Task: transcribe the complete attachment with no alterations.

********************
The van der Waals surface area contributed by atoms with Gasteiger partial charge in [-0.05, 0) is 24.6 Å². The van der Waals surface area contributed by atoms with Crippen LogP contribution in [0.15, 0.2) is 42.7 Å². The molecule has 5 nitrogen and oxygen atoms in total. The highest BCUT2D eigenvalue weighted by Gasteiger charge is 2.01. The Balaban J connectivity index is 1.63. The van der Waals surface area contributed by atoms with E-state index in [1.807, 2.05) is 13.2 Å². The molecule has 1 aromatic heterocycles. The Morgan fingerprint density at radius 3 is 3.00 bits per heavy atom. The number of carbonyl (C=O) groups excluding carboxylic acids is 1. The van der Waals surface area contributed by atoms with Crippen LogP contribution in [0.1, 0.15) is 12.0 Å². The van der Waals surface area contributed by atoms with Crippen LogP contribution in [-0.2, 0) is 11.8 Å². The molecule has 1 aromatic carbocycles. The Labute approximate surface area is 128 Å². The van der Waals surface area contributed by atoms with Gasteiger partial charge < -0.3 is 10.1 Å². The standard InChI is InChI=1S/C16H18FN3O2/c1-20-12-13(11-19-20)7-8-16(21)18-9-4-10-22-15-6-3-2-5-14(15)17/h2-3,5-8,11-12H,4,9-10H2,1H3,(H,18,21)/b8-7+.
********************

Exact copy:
The van der Waals surface area contributed by atoms with Gasteiger partial charge in [-0.05, 0) is 24.6 Å². The van der Waals surface area contributed by atoms with Crippen LogP contribution in [0.15, 0.2) is 42.7 Å². The molecule has 5 nitrogen and oxygen atoms in total. The highest BCUT2D eigenvalue weighted by Gasteiger charge is 2.01. The Balaban J connectivity index is 1.63. The van der Waals surface area contributed by atoms with E-state index in [1.807, 2.05) is 13.2 Å². The molecule has 1 aromatic heterocycles. The Morgan fingerprint density at radius 3 is 3.00 bits per heavy atom. The number of carbonyl (C=O) groups excluding carboxylic acids is 1. The van der Waals surface area contributed by atoms with Crippen LogP contribution in [0.1, 0.15) is 12.0 Å². The van der Waals surface area contributed by atoms with Crippen LogP contribution in [-0.2, 0) is 11.8 Å². The molecule has 1 aromatic carbocycles. The Labute approximate surface area is 128 Å². The van der Waals surface area contributed by atoms with Gasteiger partial charge < -0.3 is 10.1 Å². The standard InChI is InChI=1S/C16H18FN3O2/c1-20-12-13(11-19-20)7-8-16(21)18-9-4-10-22-15-6-3-2-5-14(15)17/h2-3,5-8,11-12H,4,9-10H2,1H3,(H,18,21)/b8-7+.